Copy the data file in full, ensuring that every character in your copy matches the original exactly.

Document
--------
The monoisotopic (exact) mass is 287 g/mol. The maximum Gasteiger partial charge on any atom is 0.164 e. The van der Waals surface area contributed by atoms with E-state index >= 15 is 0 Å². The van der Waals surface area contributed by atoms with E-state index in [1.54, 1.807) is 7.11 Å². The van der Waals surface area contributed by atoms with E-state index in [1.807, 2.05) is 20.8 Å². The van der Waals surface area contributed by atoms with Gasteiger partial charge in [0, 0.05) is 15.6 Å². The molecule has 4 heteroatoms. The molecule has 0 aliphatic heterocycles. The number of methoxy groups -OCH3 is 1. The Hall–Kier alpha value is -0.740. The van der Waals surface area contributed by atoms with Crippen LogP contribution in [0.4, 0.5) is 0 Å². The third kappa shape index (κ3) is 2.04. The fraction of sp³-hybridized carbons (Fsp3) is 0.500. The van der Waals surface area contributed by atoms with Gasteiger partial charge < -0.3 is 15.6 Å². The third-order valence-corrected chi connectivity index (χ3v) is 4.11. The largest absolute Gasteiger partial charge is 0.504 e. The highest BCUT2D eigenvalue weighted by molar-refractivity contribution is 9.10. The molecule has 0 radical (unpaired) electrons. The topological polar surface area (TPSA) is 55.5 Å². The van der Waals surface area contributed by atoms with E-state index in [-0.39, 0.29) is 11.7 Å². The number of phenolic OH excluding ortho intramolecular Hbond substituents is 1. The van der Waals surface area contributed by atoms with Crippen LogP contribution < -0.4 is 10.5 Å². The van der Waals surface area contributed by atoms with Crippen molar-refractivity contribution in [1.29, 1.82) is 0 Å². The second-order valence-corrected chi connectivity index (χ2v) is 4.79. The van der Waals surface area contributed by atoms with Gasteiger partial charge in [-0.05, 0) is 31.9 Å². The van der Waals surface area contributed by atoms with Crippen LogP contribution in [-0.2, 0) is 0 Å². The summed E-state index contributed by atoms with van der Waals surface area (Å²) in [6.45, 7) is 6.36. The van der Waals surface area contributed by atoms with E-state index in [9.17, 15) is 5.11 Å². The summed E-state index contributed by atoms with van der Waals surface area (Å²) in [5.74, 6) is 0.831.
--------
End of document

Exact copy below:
The monoisotopic (exact) mass is 287 g/mol. The maximum Gasteiger partial charge on any atom is 0.164 e. The van der Waals surface area contributed by atoms with E-state index >= 15 is 0 Å². The van der Waals surface area contributed by atoms with E-state index in [1.54, 1.807) is 7.11 Å². The van der Waals surface area contributed by atoms with E-state index in [1.807, 2.05) is 20.8 Å². The van der Waals surface area contributed by atoms with Gasteiger partial charge in [0, 0.05) is 15.6 Å². The molecule has 4 heteroatoms. The molecule has 0 aliphatic heterocycles. The number of methoxy groups -OCH3 is 1. The Hall–Kier alpha value is -0.740. The van der Waals surface area contributed by atoms with Crippen LogP contribution in [0.4, 0.5) is 0 Å². The third kappa shape index (κ3) is 2.04. The fraction of sp³-hybridized carbons (Fsp3) is 0.500. The van der Waals surface area contributed by atoms with Gasteiger partial charge < -0.3 is 15.6 Å². The third-order valence-corrected chi connectivity index (χ3v) is 4.11. The largest absolute Gasteiger partial charge is 0.504 e. The highest BCUT2D eigenvalue weighted by molar-refractivity contribution is 9.10. The molecule has 0 radical (unpaired) electrons. The topological polar surface area (TPSA) is 55.5 Å². The van der Waals surface area contributed by atoms with E-state index in [-0.39, 0.29) is 11.7 Å². The number of phenolic OH excluding ortho intramolecular Hbond substituents is 1. The van der Waals surface area contributed by atoms with Crippen LogP contribution < -0.4 is 10.5 Å². The van der Waals surface area contributed by atoms with Crippen molar-refractivity contribution in [1.29, 1.82) is 0 Å². The second-order valence-corrected chi connectivity index (χ2v) is 4.79. The van der Waals surface area contributed by atoms with Gasteiger partial charge in [-0.05, 0) is 31.9 Å². The van der Waals surface area contributed by atoms with Crippen LogP contribution in [-0.2, 0) is 0 Å². The summed E-state index contributed by atoms with van der Waals surface area (Å²) in [6.45, 7) is 6.36. The van der Waals surface area contributed by atoms with E-state index in [9.17, 15) is 5.11 Å². The summed E-state index contributed by atoms with van der Waals surface area (Å²) in [5.74, 6) is 0.831.